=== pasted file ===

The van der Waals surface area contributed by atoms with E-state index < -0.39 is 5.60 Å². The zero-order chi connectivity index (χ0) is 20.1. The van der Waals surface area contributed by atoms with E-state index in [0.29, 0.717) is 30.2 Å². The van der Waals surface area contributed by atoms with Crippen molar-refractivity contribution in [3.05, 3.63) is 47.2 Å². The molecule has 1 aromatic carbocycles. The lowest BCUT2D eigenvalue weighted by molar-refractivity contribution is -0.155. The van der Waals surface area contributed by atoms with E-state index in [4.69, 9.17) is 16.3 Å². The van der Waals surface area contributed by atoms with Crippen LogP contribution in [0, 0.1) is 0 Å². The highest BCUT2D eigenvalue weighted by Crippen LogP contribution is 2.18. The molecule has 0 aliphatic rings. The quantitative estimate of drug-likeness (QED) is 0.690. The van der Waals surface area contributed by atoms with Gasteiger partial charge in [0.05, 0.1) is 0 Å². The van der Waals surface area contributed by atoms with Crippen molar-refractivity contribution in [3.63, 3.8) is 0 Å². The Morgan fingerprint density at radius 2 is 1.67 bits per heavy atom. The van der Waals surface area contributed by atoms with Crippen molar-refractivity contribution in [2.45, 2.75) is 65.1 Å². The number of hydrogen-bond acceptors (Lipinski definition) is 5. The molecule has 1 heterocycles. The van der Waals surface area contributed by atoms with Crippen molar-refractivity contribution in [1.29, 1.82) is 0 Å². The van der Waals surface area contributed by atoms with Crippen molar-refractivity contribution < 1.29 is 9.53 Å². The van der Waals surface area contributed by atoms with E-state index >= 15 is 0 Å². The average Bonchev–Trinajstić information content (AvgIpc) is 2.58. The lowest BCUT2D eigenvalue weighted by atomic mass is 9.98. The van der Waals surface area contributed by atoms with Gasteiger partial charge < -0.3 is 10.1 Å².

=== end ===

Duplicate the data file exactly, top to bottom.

The van der Waals surface area contributed by atoms with E-state index < -0.39 is 5.60 Å². The zero-order chi connectivity index (χ0) is 20.1. The van der Waals surface area contributed by atoms with E-state index in [0.29, 0.717) is 30.2 Å². The van der Waals surface area contributed by atoms with Crippen molar-refractivity contribution in [3.05, 3.63) is 47.2 Å². The molecule has 1 aromatic carbocycles. The lowest BCUT2D eigenvalue weighted by molar-refractivity contribution is -0.155. The van der Waals surface area contributed by atoms with E-state index in [4.69, 9.17) is 16.3 Å². The van der Waals surface area contributed by atoms with Crippen LogP contribution in [0, 0.1) is 0 Å². The highest BCUT2D eigenvalue weighted by Crippen LogP contribution is 2.18. The molecule has 0 aliphatic rings. The quantitative estimate of drug-likeness (QED) is 0.690. The van der Waals surface area contributed by atoms with Gasteiger partial charge in [0.05, 0.1) is 0 Å². The van der Waals surface area contributed by atoms with Crippen molar-refractivity contribution in [3.63, 3.8) is 0 Å². The Morgan fingerprint density at radius 2 is 1.67 bits per heavy atom. The van der Waals surface area contributed by atoms with Crippen molar-refractivity contribution in [2.45, 2.75) is 65.1 Å². The number of hydrogen-bond acceptors (Lipinski definition) is 5. The molecule has 1 heterocycles. The van der Waals surface area contributed by atoms with Crippen molar-refractivity contribution in [1.29, 1.82) is 0 Å². The van der Waals surface area contributed by atoms with Crippen molar-refractivity contribution < 1.29 is 9.53 Å². The van der Waals surface area contributed by atoms with E-state index >= 15 is 0 Å². The average Bonchev–Trinajstić information content (AvgIpc) is 2.58. The lowest BCUT2D eigenvalue weighted by atomic mass is 9.98. The van der Waals surface area contributed by atoms with Gasteiger partial charge < -0.3 is 10.1 Å².